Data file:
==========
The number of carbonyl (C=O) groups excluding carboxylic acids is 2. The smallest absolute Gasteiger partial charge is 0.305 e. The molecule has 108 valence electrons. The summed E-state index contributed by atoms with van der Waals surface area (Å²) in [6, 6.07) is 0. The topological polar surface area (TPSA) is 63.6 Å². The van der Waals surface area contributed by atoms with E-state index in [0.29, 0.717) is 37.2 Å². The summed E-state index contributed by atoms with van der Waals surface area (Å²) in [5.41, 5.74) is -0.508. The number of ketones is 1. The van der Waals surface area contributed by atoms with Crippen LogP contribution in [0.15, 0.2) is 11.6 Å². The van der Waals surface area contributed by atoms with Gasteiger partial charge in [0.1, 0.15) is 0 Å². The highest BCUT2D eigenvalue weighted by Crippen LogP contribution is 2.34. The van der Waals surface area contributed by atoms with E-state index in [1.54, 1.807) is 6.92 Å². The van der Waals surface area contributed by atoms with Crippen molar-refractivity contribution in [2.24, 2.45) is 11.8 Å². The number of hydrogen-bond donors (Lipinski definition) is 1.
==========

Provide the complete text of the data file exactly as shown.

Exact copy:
The number of carbonyl (C=O) groups excluding carboxylic acids is 2. The smallest absolute Gasteiger partial charge is 0.305 e. The molecule has 108 valence electrons. The summed E-state index contributed by atoms with van der Waals surface area (Å²) in [6, 6.07) is 0. The topological polar surface area (TPSA) is 63.6 Å². The van der Waals surface area contributed by atoms with E-state index in [0.29, 0.717) is 37.2 Å². The summed E-state index contributed by atoms with van der Waals surface area (Å²) in [5.41, 5.74) is -0.508. The number of ketones is 1. The van der Waals surface area contributed by atoms with Crippen LogP contribution in [0.15, 0.2) is 11.6 Å². The van der Waals surface area contributed by atoms with Gasteiger partial charge in [0.1, 0.15) is 0 Å². The highest BCUT2D eigenvalue weighted by Crippen LogP contribution is 2.34. The van der Waals surface area contributed by atoms with E-state index in [1.54, 1.807) is 6.92 Å². The van der Waals surface area contributed by atoms with Crippen molar-refractivity contribution in [2.24, 2.45) is 11.8 Å². The number of hydrogen-bond donors (Lipinski definition) is 1.